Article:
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Off the cuff comments on XInclude

From: Tim Berners-Lee <timbl@w3.org>
Date: Tue, 21 Mar 2000 13:36:55 -0500
Message-ID: <000501bf9364$6eba9ec0$84001d12@politburo.w3.org>
To: <www-xml-linking-comments@w3.org>
A few comments on http://www.w3.org/XML/Group/2000/03/WD-xinclude-20000314

I feel the fact that XInclude is declared to be "orthogonal" to parsing and
validation is cheating.  Validation, I assume, can in practice be carried
out on the
document as a string of bytes or on the infoset. The validity of documents
before and after
XInclusion are both interesting, but after is more fundamental.  There isn't
much point in validating something when you have no idea what is going to
x-included.
One needs to be careful that this specification redefined validity (schema
or DTD) to apply to the FINAL infoset.  This is the only thing which makes
sense.


This suggests to me that issuing an XML 1.1 which puts XML, NS and Xinclude
into a single framework would probably be useful to the user community.
After all, if you are using XInclude, processing of it is unlikely to be
optional.  We are raising the bar for XML processors - rightfully so IMHO.

2. Requirements

"The result of an inclusion shall accommodate XML 1.0 and XML Namespaces".
I am not sure what "accommodate" means. Provide a living space for?

3. Processing Model.

"the base URI be surfaced" ?  Would I understand that if I read the DOM
carefully?

3.2 The parse attribute is quite fundamental.  When an attribute totally
changes the effect of the element, I would prefer making 3
different elements, xinclude:text, xinclude:xml and xinclude:cdata. (or
xml:include-text, xml:include, and xml:include-cdata)


The spec says, "Any xinclude:include elements in this infoset are
recursively
processed" but this applies of course only to XML parsing.


Issue 03-nesting-optimization uses the term "knitted".  which is not one I
use every day for documents.  What is "knitting a document"?  I therefore
don't
understand the issue.

3.1 Document nodes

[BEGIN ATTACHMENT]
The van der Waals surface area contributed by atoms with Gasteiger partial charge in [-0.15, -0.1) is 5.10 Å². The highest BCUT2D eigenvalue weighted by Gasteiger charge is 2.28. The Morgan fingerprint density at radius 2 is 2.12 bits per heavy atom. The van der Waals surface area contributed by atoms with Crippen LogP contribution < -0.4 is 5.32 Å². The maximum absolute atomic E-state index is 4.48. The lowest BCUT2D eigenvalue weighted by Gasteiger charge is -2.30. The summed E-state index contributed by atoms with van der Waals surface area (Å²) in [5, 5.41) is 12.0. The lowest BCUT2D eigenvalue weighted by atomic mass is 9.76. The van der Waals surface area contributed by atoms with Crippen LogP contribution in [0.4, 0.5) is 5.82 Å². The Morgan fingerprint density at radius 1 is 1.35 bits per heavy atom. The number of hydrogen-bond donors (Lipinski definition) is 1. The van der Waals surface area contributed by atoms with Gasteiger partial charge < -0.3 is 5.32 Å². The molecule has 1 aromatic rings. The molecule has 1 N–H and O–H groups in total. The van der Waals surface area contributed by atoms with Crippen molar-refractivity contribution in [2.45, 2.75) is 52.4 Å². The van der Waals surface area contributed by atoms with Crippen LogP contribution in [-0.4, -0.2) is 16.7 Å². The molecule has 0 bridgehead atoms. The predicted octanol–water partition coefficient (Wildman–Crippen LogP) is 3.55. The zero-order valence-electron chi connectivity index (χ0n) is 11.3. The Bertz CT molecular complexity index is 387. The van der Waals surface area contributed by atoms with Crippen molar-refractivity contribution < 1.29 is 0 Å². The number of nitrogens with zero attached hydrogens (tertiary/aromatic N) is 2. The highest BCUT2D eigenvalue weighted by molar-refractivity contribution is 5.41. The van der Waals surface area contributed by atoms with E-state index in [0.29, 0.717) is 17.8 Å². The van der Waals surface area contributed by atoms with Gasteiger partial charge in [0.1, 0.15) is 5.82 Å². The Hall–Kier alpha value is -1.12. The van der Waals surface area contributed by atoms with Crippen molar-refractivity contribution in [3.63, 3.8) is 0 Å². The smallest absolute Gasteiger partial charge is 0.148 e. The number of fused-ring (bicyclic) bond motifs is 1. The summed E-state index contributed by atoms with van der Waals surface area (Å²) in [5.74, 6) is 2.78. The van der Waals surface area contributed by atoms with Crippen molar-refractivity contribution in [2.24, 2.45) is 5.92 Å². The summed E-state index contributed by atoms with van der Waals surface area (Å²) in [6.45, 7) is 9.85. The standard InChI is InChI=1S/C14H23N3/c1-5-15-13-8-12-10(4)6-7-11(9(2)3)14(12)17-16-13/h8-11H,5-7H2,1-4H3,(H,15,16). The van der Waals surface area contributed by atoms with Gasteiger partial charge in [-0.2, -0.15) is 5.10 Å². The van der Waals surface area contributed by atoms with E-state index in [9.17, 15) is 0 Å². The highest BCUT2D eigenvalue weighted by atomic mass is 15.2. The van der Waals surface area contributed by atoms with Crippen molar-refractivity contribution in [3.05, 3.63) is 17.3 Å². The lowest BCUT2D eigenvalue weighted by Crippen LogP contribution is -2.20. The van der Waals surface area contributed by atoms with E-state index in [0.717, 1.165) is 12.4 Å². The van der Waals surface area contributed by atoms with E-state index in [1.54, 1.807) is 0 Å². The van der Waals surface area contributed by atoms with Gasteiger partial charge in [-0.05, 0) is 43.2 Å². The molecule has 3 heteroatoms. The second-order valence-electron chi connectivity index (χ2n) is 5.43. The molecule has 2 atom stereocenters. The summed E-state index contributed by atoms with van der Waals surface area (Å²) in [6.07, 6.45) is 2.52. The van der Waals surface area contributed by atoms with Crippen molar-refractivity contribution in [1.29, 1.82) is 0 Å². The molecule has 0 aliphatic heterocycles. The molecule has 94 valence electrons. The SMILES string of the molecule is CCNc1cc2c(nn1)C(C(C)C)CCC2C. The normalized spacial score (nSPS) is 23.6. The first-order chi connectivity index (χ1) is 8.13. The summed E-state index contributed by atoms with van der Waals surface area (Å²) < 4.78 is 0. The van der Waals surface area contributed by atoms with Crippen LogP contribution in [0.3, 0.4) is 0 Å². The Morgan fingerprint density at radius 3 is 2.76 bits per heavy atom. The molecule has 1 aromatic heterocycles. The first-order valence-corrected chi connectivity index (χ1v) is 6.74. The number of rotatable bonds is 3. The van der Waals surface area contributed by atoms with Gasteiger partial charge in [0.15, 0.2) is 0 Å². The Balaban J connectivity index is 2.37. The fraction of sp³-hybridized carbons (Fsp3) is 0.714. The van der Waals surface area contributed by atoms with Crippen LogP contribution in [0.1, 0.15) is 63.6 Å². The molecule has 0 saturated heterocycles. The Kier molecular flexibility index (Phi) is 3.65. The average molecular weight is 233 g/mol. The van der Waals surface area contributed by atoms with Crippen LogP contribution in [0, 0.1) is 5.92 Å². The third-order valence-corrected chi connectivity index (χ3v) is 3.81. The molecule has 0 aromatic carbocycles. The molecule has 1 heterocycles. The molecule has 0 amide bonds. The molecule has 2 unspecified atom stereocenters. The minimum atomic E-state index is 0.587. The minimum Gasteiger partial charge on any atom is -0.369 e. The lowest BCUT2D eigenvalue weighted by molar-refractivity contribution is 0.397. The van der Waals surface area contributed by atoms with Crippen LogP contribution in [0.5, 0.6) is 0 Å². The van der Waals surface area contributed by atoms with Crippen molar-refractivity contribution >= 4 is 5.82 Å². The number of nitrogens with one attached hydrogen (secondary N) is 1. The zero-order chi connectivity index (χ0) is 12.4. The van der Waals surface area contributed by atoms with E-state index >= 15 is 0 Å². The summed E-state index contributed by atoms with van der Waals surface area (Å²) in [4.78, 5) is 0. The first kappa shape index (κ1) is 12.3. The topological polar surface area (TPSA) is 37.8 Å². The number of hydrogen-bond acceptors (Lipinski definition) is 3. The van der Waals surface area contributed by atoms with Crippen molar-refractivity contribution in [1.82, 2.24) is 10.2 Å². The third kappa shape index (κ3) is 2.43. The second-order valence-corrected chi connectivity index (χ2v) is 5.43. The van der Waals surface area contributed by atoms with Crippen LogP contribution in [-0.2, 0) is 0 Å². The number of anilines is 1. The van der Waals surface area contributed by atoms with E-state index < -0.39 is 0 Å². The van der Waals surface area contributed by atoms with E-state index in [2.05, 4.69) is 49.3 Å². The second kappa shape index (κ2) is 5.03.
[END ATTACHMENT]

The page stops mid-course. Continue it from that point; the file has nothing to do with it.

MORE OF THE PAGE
change: "The XML declaration in the included document is ignored. The
document type declaration information item in the included document is
ignored." to:
"Any XML declaration in the included document is ignored. Any document type
declaration information item in the included document is ignored." as these
are optional and need not be present in the first place.


--

The fact that the top-level document element does not appear is IMHO a
problem, in that you may well want to include it!  In future namespaces
there my be many information-containing options for the document  node.

Also, this is unclean.  It is a an unnecessary special case.  The algorithm
is to include a referenced element unless it is a document element, in which
case include the content.  maybe it would be cleaner to split xml:include
into xml:include (referenced language element) and xml:include-contents
(contents of referenced element).

--

3.3.2 "If the document element in the source infoset is an xinclude:include,
it is an error to attempt to replace it with more than a single element."
That is unfair on the include processor: I would say it is an error on the
part of the author of the
source.  (Actually IMHO this points to an arbitrary constraint in XML that a
document should have only one document node but let's not go into that!)


--

Issue 32:  No, I would suggest that attribute-level inclusion not be
provided.   This spec is simple as it is.  It would be complicated if it
allowed attribute inclusion.

--

Issue 31:  This points toward an XML 1.5  = XML + NS + XInclude level spec.


--

Validation - "processor will validate"    (This process-oriented
specification is very traditional in SGML but it makes for bad specs IMHO.
Don't define what processors do, define what things *are* and what they
*mean*.
Why should an XInclude processor validate its output? It may ant to process
the document without validating it.

What is a   dtd-valid XML document? What is a schema-valid document? Answer:
the result of validation after all Xinclusion.  This specification redefines
the meaning of a valid document for any document containing  an element
defined here.


Tim BL
wearing no hat
Received on Tuesday, 21 March 2000 13:36:55 GMT

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